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Wednesday, Oct 4, 2023

Healthy Berries Vary in Impact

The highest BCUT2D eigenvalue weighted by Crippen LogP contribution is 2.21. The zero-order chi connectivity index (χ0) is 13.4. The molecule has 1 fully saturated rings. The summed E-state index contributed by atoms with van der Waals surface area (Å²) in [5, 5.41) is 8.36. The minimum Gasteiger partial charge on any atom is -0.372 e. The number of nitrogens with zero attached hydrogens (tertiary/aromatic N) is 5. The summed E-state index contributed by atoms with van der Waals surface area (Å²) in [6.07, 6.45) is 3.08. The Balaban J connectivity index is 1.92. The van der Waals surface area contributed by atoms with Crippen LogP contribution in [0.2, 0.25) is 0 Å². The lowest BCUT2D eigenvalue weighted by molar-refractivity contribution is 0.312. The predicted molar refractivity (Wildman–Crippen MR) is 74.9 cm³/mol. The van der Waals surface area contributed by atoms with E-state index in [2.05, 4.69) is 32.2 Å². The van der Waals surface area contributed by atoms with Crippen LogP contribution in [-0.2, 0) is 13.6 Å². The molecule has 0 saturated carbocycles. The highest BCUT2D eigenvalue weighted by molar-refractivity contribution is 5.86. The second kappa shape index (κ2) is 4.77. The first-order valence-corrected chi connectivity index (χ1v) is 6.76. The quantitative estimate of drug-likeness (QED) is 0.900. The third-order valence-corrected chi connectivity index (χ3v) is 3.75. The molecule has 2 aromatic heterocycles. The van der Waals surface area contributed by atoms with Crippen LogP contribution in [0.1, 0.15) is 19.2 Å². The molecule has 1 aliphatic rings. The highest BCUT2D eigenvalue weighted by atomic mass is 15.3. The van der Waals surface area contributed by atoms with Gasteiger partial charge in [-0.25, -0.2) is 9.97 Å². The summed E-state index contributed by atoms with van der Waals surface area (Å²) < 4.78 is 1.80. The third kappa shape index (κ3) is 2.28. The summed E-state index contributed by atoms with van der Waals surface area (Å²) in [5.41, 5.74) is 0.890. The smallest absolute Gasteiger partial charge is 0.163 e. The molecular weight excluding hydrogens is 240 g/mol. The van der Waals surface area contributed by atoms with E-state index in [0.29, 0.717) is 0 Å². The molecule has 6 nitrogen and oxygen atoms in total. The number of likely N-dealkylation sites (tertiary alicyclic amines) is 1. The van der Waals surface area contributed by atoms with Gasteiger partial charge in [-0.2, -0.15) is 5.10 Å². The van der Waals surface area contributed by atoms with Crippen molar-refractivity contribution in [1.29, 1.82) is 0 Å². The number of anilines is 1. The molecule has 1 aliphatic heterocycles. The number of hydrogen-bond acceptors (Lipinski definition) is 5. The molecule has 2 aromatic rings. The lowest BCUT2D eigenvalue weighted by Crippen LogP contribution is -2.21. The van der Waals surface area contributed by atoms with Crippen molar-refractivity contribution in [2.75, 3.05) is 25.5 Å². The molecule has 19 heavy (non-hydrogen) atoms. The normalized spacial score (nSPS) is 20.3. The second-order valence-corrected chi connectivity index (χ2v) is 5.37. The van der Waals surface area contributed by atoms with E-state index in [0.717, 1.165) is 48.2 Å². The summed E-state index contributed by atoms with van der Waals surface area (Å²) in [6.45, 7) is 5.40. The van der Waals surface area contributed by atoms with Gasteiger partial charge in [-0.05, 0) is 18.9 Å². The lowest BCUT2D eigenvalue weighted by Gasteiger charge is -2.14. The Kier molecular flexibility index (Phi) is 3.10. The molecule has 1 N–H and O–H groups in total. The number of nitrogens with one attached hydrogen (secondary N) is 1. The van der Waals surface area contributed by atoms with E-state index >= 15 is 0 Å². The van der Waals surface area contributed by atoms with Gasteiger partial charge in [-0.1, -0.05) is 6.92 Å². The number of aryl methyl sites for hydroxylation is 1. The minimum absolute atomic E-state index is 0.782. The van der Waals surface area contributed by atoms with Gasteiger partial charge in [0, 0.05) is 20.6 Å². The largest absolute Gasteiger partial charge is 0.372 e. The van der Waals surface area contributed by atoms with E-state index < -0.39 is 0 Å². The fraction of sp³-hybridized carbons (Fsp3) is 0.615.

Healthy Ventures sells two products with opposite effects: Berry Sleepy is a natural sleep aid, and Berry Awake is an energy drink. The Westlake Village startup is the brainchild of James Lacey, who is taking a second crack at the natural food market. He previously founded and served as chief executive of Crunchies Foods Co., a Westlake Village manufacturer of freeze-dried natural fruit snacks without preservatives. That company was acquired out of bankruptcy by Chaucer Foods Ltd., a food ingredient supplier based in the United Kingdom, in 2014. Based on his experience developing the Crunchies brand, plus his knowledge in food distribution, Lacey believes his latest products will blossom in the growing natural food category. “We have a lot of diseases and over eating, because large companies have had reign on our food for a long time,” he said. “I’ve been working on developing myself, changing and becoming self-conscious about what I eat. And I think we can have a bigger influence on the younger generation.” The two Berry brands came to Healthy Ventures by different routes. The company gained a majority stake of Berry Sleepy last year from a couple in Kansas, who created the natural sleep aid capsules made from a blend of tart cherries, passion fruit and goji berries. Since Lacey’s involvement, the brand has expanded its offerings by adding 2-ounce drinkable shots of the same formula, and internally developing the Berry Awake line. The road ahead to become an influencer in the health food category will be challenging for a small company like Healthy Ventures. According to Renee Miller of the Miller Group, which specializes in marketing food products, the naturals category has been growing rapidly, and with that, has become a highly competitive space. “There are lot of companies that are becoming exceedingly large and big companies buying smaller companies. The competition is fierce,” said Miller. “If they don’t have an amazing product with a twist or advertising funds to reach the customers, it’s going to be an uphill battle.” Sleeper brand According to Lacey, Berry Sleepy was already gaining momentum before his involvement. The product was developed by Adrienne and Greg Doring in Kansas few years ago. The couple had a hard time getting quality rest while raising their three kids. This prompted the Dorings to partner with a pharmacist to develop a sleep aid formula that was natural and non-addictive. The product proved to be an effective one, which motivated the couple to grow and market the brand. Lacey said he met the couple last year at a natural food expo. And as a father of twin boys, he related to their situation. “The company was testing out cross-country retailers,” said Lacey. “I thought it was a great concept and got involved.” Lacey had plenty to offer when it came to securing distributors and growing a brand. He had cultivated relationships with national distributors while working as sales manager for consumer goods giant Nestle S.A. and Procter & Gamble Co.’s Gillette brand. Since his involvement, Lacey said the company has secured distribution agreements with convenience stores, Bed Bath & Beyond Inc., and the Whole Foods Markets subsidiary of Amazon.com Inc. Also, the company is negotiating for distribution in major pharmacies. But more valuable than his experience in distribution may be his experience with natural foods. Crunchies was a company that Lacey had built from the ground up since 2005. The company grew rapidly, even tripling sales in 2012 thanks to distribution deals with large retailers like Whole Foods, Sprouts Farmers Market Inc. and Costco Wholesale Corp. However, Crunchies eventually found itself in a large debt with its supplier Chaucer, which ultimately took over the brand. Lacey said growing and marketing his new venture will be more effortless than his experience with Crunchies. “When you start in your garage with an idea and escalate it over a tough economy, all the while developing a new category like freeze-dry, that’s a lot to go through,” said Lacey. “We are now moving lot faster because the sleep category is much larger.” Once in control, Lacey expanded the Berry Sleepy line because he found that there wasn’t a lot of innovation when it came to delivery method of sleep aids. “We did market research and found that lot of people didn’t like taking capsules. So, we decided to explore sleep shots,” he explained. Lacey thinks the Berry Sleepy brand will be a hit with baby boomers. For the younger generation, he has developed Berry Awake, making sure the products are on trend with where the market is going – non-GMO, made in America and vegan. “We are targeting people who are looking for the Five Hour Energy alternative,” said Lacey. “Coming from the food business myself, I know that it is very important to know where the trend is going.” Although it may sound counterintuitive for a company to sell products with opposite effects, the duality in Berry brand marketing is a common strategy, according to Michael Rosenberg, vice president of McDill Associates, a marketing company in northern California. Rosenberg said the opposition may bring cohesiveness to the brand, because it is positioning itself as a natural remedy to your body’s energy issues. “It also helps to have more than a single item. If you have multiple products on a shelf, it can create a billboard effect,” he said. “One lonely package on the shelf does not nearly have the impact of three.” Natural goes mainstream According to data, the natural food category has exploded in the last few years. The category is a complicated one, as the U.S. Food and Drug Administration does not have specific guidelines on what constitutes “natural.” However, as the record breaking $43 billion in the organic foods last year may demonstrate, the trend has been shifting to naturals for a while. Rosenberg said the natural food category is on the uptick and continues to grow every year. “Amazon buying Whole Foods is a great indicator that the natural food market is growing massively,” he said. “All the major food markets have added natural sections to their offerings. It has become mainstream.” For example, when Kashi was acquired by Kellogg Co. in 2000, it signaled that natural was in. In the eight years since the acquisition, Kashi’s sales grew 24 times. In 2014, Annie’s organic foods was acquired by General Mills for $820 million. But an expanding market means growing competition. Miller, the food consultant, attended last year’s Expo West in Anaheim, and saw four dozen companies offering sleeping aids. The category is dominated by melatonin, a popular supplement, she noted. “More and more people are looking for alternatives to prescription drugs,” said Miller. “If they find an over-the-counter product that works and is not addictive, they will be drawn to it.”